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Roediger, H. L. & Goff, L. M. (1999) Chapter 17: Memory. In A Companion to Cognitive Science, Bechtel, W. & Graham, G. (eds) Blackwell, Malden MA.

Author of the summary: Debajyoti Pati, 2000, gte811q@prism.gatech.edu

Memory is a complex set of abilities that enable people to learn and retain knowledge from experience. There are various types of memory. Procedural memory deals with knowledge regarding how to do things. In contrast, declarative memory deals relates to facts about oneself and the world. There are two types of declarative memory. Episodic memory relates to certain episodes and is contextually bounded, where as semantic memory refers to the knowledge regarding the world, and is not tied to any episode. Another important distinction is between short-term (small amount of information that is rapidly forgotten) and long-term memory. Short-term memory is also known as working memory. Empirical research on memory originated with the studies of Hermann Ebingaus (1850-1909), who demonstrated that higher mental processes could be subjected to experimental study. Subsequently, alternative approaches to studying memory has led to better understanding of human memory. Such approaches include the naturalistic methods, biological methods, neurosciences, and artificial intelligence. The memory could be divided into three hypothetical stages; encoding, storage and retrieval. Standard experiments in these areas include two stages; exposure to information, and a test stage. Further, experiments on memory could be classified as encoding experiments or retrieval experiments. Encoding experiments involve manipulation of factors during encoding stages where as retrieval experiments manipulate the retrieval factors. A third type of experiment called the encoding/retrieval paradigm manipulates both the factors. Memory is also affected by factors that are held constant.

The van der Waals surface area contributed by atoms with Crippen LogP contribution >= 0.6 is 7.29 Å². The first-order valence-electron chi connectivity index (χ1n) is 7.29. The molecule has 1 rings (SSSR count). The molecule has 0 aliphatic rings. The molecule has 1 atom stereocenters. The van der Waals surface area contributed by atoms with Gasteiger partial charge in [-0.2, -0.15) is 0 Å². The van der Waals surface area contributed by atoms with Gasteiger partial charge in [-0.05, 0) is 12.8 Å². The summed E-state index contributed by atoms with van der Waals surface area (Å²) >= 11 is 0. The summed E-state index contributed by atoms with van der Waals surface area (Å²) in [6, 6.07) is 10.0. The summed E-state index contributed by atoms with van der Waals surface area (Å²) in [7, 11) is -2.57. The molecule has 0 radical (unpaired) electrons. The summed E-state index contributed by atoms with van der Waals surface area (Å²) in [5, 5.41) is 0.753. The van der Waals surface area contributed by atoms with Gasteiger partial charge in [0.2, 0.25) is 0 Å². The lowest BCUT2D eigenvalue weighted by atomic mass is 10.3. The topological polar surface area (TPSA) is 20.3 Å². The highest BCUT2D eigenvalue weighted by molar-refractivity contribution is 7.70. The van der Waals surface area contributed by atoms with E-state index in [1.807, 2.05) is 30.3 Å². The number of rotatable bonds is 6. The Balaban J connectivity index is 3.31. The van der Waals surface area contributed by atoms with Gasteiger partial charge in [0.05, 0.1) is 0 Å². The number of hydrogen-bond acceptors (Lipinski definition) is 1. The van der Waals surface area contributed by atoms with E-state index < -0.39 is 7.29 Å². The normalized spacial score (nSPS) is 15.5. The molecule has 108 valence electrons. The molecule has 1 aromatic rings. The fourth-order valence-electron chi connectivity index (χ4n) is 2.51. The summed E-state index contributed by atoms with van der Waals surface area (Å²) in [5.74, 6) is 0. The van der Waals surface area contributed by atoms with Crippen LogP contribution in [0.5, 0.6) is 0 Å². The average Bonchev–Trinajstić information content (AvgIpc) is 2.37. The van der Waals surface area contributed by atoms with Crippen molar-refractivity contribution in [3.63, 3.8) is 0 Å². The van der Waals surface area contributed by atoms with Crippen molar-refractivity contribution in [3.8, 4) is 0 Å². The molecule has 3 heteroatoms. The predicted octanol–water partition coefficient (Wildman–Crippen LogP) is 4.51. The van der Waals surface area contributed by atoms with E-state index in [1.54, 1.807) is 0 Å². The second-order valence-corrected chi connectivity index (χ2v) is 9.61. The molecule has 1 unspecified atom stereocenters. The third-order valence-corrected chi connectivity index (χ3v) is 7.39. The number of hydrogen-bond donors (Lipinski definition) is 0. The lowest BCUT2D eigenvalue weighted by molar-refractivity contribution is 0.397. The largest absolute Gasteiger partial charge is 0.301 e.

Original acquisition is a crucial aspect in memory, and it has been documented that effective encoding leads to better recall. In addition, more meaningful information is better remembered, and imagery is better recorded as compared to verbal stimuli, which in turn is superior to abstract ones. The distinctiveness of the stimuli is yet another factor affecting encoding. In the retrieval process, strong retrieval cues play a crucial role in efficient retrieval. The encoding specificity principle plays a role, where the effectiveness of retrieval cues is affected by the degree of its match with the encoding of original event. Similarly, the context in which the event occurred is also a major factor affecting retrieval cues. There is also certain degree of interaction between encoding and retrieval as demonstrated by the state-dependent retrieval (cases of drugs, alcohol etc..). Various mnemonic devices aid the memory/remembering process. The link method and the loci method are some of the good examples. On the other side, forgetting (loss of information over time) is a phenomena focused frequently in memory studies. It has been shown that forgetting occur soon after learning with decreasing losses after time. Forgetting also could be affected by intervening conditions and interference. Erroneous memory is yet another focus area. Several factors has been attributed to this phenomena, including retroactive interference, presentation of related information, and imagination.


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Last modified: Wed Apr 26 09:45:47 EDT 2000